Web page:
Owning a lathe can make a lot of jobs incredibly easy, such as threading, turning, and performing even sanding around a cylindrical object. Learning to use a potter’s wheel (one of the most basic types of lathe) is relatively simple, but mastering a wood or metal lathe is a lot harder.
The following are some wood and metal projects that are not only excellent for practice, but can also make some nice conversation pieces. As some of these are good projects for teaching older kids to use a lathe (and some are actually used in schools for that purpose), we’ll mark the family-friendly projects so you can spot them easily.
Easy Wood Lathe Projects
It might be hard to believe, but the modern wood lathe had its origins thousands of years ago in Egypt. A very simple two-person design was slightly refined by the Romans and again during the Middle Ages. Due to the softer material involved, wood lathing remained well ahead of metal lathe technology up until the US Industrial Revolution.
Here are five great beginner wood lathe projects for you and your family to try.
Fashion Classic: Wooden Bangles
What girl hasn’t gone around sporting a bunch of bangles when the chance arose? Although rubber bracelets have become the current fashion trend, bangles remain a staple in jewelry. A good deal of the process can be done with your kids, although a few steps may require an adult’s precision.
A polished or stained bangle makes for a great gift. They’re quite durable and can have designs woodburned into them to make more unique pieces. Instructables has an excellent guide on making these wonderful pieces of jewelry.
Little Treasures: Weed Pots
The name of these cute little crafts can be a little misleading. They’re actually miniature vases designed for displaying dandelions and other weed flowers. Unlike a larger vase, the hole is drilled instead of hollowed out, so they can’t keep the displayed plant alive for long periods.
Younger kids will think these little vases are a cool way to display the random flowers they bring home, while older kids might use them to display origami or tissue-craft flowers. An easy-to-follow guide on making weed pots can be found on Instructables.
Practical Necessity: Wooden Spoons
As any grandmother or four-star chef will tell you, wooden spoons are one of the most valuable tools in the kitchen. When used for pasta sauces and other acidic foods, wood doesn’t cause a reaction that alters the taste, as some metal utensils are known to do. Additionally, metal utensils can ruin dough and other foods that include yeasts or bacteria.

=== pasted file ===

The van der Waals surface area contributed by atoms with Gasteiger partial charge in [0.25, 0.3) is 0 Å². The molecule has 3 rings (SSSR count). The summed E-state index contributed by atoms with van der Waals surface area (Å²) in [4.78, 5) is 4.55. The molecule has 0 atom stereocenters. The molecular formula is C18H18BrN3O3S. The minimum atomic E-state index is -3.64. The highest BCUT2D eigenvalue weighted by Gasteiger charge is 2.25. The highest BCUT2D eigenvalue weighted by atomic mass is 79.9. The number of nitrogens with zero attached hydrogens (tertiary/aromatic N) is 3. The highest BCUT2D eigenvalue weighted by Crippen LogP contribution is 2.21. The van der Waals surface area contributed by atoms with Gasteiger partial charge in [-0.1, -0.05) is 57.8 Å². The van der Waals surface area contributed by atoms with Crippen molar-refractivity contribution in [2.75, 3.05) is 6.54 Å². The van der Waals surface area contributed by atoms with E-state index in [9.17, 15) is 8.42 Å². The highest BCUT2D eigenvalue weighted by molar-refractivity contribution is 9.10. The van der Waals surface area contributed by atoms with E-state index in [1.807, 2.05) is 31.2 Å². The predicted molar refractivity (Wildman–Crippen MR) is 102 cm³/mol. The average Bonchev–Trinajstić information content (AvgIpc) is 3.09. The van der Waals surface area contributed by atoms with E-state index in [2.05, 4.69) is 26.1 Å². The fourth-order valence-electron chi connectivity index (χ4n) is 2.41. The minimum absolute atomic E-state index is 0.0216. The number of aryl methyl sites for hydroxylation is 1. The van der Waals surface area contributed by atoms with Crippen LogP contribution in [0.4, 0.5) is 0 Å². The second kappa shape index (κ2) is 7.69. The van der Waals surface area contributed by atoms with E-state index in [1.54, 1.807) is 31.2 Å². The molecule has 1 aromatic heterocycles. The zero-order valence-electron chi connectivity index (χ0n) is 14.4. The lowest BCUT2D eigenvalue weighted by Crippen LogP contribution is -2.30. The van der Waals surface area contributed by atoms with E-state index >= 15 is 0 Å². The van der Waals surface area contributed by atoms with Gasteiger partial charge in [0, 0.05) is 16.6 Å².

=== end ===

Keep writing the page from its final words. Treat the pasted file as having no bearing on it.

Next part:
Woodturning allows for very simple or ornate spoons, even at the beginner level. This is perfect for teaching your children how to use a lathe, as it requires very little skill to produce good results. Sam DeRose provides a nice guide for one of the many methods used in making beautiful wooden spoons.
Romantic Touch: Candle Stools/Doll Furniture
This is one of the easiest projects you can do with your kids, and the result is a very functional piece. Depending upon the size you make it, the stool can make for a romantic evening or seating for dolls. Also, as it consists of four simple parts, there’s plenty of room for kids to practice.
Of the many projects in this list, these stools is one of the quickest to create, and one of the most versatile designs. Whether used for candles, dolls, or even to elevate plant pots, this is one of the best beginner projects out there. A detailed guide can be found on Instructables.
Show Stopper: Staved Goblets
While they can be used for holding liquids, these wooden goblets are so beautiful that most people prefer to display them or give them as gifts. This is probably one of the most satisfying wood turning projects out there, and requires far less skill that the finished project suggests.
Many different types of wood can be used and for this particular project, cherry is used. The result, after polishing, is seamless and stunning. An excellent video tutorial by Alex Harris can be found on YouTube.
Easy Metal Lathe Projects
Oh, if only a good metal lathe had existed in the Middle Ages! Back then, almost everything was nailed because threading was such a complicated process unless they were using wood. By 1772, a better boring process had been invented which used steam power, but it wasn’t until the turn of the 20th Century that metal lathing became the joy it is today.